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Mainstream, Vol XLVIII, No 11, March 6, 2010

What Makes Beautiful Women Beautiful?

Saturday 6 March 2010, by T J S George

It was a typically American marketing trick when the Vogue magazine described Leela Naidu as one of the world’s ten most beautiful women. As if there is an endoscope that will measure the specific gravity of beauty. It’s like the Time magazine, another gimmickry specialist, publishing lists of “tomorrow’s Asian leaders”. Some of them end up in prison for misdemeanour, but Time gets its mileage from the thousands of Indians who lap up the lists with colonial loyalty.

Leela Naidu was of course an extraordinarily beautiful woman. It was not the Aishwarya Rai kind of beauty. Its brilliance was not wholly, or even mainly, physical. It emanated from, and was embellished by the beauty of an active, comprehending mind. That was what made Maharani Gayatri Devi beautiful even at 90. That’s what makes Nandita Das, or Arundhati Roy, or Mallika Sarabhai stand out in a crowd. That—and not Mallika Sharawat—is the reason for the poetic proclamation that “beauty is truth, and truth beauty”. The best of them know that what they are born with must make them grateful, not boastful.

How ironic that Gayatri Devi was also in that fateful Vogue list. She passed away within 24 hours of Leela’s passing. Gayatri Devi’s grace and class put her in the classic realm, perhaps with Cleopatra and Anarkali. The strength of her character laminated the nobility of her bearing, leading to massive electoral majorities. Which was unacceptable to Indira Gandhi. She sought not only the imprisonment but also the humiliation of the woman who dared to challenge her. The Maharani was lodged in a Tihar cell along with street women and leprosy patients. Hell has no fury like a woman scorned.


Like Gayatri Devi, Leela Naidu was aware, but not vain, about her beauty. Her intellectual sensibilities were well enough honed for her to distinguish between the ephemeral and the abiding. She was very much a thinking beauty. She imbibed the nuances of European aesthetics from her mother and, from her father, the resolve to stand up for her values.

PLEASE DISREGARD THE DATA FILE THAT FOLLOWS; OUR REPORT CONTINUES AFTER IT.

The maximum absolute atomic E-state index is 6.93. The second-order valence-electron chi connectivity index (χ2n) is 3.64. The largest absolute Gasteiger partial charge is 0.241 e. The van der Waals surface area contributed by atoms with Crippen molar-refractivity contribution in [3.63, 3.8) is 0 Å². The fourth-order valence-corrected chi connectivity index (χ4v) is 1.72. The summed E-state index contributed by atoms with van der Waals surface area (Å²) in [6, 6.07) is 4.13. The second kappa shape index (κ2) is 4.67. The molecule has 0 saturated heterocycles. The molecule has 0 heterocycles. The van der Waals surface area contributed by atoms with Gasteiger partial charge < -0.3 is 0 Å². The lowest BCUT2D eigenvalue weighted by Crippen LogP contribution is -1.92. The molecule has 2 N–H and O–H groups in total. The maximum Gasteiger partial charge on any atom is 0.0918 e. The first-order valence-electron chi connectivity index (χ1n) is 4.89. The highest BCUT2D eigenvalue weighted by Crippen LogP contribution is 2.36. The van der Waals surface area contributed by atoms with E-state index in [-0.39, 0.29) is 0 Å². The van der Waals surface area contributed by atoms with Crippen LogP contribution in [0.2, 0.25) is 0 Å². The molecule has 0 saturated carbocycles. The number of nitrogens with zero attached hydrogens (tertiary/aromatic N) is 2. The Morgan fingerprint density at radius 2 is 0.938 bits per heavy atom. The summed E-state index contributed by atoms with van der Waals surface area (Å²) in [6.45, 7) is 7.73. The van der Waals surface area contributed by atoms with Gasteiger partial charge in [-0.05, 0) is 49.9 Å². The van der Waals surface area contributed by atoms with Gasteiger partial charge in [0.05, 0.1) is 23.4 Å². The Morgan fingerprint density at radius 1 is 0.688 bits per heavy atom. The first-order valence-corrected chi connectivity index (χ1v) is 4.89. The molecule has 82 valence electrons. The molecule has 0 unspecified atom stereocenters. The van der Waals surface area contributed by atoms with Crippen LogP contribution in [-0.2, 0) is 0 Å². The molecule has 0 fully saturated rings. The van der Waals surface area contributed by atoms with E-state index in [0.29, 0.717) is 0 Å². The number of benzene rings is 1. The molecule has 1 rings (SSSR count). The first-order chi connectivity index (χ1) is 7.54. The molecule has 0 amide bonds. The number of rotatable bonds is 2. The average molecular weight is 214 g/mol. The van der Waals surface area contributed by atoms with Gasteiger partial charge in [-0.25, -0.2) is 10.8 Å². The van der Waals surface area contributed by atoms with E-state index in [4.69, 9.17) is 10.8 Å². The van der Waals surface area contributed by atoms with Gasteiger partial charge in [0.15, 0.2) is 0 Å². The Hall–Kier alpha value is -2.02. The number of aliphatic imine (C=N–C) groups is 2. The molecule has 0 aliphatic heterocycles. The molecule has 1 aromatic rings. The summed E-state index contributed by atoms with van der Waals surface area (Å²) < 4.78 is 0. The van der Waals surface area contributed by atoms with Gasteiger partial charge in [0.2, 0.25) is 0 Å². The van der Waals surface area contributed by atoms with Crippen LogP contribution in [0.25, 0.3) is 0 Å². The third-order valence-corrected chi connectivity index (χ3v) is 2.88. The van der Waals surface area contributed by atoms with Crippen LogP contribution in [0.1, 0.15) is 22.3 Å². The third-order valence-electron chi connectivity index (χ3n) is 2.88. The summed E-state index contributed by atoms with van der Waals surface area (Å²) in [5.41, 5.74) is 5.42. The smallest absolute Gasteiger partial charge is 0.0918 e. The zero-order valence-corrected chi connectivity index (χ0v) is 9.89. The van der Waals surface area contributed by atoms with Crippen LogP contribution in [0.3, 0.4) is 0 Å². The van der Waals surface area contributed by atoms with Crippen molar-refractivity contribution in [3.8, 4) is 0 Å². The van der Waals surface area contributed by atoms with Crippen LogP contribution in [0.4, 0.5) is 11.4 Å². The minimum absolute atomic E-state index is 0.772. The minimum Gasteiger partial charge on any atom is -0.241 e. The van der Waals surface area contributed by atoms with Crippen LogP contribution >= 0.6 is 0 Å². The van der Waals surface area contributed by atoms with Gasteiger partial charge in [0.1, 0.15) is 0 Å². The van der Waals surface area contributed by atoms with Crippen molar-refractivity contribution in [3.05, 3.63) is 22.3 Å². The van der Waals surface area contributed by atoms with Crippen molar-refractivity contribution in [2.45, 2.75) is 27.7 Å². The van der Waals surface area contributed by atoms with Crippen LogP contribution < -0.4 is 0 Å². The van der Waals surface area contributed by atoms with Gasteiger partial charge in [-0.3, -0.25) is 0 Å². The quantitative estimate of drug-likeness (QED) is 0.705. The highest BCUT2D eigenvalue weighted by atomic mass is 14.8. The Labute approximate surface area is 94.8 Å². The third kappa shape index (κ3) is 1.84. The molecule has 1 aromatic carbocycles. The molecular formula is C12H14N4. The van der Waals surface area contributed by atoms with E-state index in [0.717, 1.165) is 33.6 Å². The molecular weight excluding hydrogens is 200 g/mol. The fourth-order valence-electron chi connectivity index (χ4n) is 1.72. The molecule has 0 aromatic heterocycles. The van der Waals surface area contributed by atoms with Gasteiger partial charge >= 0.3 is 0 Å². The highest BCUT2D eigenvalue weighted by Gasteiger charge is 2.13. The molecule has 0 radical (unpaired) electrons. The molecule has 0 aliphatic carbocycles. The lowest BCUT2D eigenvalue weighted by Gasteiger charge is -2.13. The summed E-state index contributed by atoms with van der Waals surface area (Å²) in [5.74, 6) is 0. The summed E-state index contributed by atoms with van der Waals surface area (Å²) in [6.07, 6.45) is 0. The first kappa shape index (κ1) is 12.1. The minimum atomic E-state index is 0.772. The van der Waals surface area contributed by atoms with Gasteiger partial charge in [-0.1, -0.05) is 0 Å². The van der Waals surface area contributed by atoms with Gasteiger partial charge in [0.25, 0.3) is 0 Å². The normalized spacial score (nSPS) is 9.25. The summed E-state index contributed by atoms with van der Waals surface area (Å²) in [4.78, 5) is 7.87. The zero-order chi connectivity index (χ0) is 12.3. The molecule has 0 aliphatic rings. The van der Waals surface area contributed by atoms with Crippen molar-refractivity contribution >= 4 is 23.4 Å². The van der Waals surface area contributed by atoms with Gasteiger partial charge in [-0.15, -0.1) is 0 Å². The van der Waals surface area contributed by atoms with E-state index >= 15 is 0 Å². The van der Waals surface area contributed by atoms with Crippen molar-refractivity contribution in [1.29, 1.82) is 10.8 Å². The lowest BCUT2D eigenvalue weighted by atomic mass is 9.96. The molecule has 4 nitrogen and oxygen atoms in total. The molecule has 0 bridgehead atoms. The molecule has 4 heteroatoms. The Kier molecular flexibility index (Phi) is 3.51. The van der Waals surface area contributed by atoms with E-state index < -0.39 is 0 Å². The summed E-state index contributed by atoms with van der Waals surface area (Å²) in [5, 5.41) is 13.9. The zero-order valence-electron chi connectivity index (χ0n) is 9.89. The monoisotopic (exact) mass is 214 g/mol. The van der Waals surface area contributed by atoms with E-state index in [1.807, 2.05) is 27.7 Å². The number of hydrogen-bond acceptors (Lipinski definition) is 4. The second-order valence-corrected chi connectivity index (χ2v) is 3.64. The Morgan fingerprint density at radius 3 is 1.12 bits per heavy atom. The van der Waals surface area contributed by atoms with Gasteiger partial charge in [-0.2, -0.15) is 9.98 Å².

Her personal life was a continuous tragedy—two failed marriages, twin daughters gone astray, grievous illnesses, loneliness. She longed for love and didn’t get it. She developed angularities, shifting moods. There was no family to turn to. Her only solace was the memory of her father whom she revered.

It’s a pity that India knows little about Ramaiya Naidu, a pioneering scientist and a staunch nationalist. He opposed colonialism so strongly that he refused to study in the premier colleges of the day because they were all British-founded. He preferred Shantiniketan and Banares Hindu University, and actively supported Krishnamurthy’s Rishi Valley school. He declined scholarships offered by famous British universities and went instead to Paris for his Ph.Ds. Specialising in ionisation under Madame Curie, he became a founding father of the Tata Cancer Hospital in Bombay. At one point, radiation incapacitated him and he was forced to give up cancer-related work.

It was routine for Leela to go teary-eyed and lump-throated whenever a reference to her father came up. Leela was enormously talented, but her creativity was never funnelled into works of her own. It was utilised in movies others made or books others wrote; as Dom Moraes’ travel partner, she used to conduct research and even interviews for his books. Leela spread a lot of light around, though her own life was mostly spent in darkness. Suffering sometimes cleanses life, but why should people who do no harm to others suffer at all?

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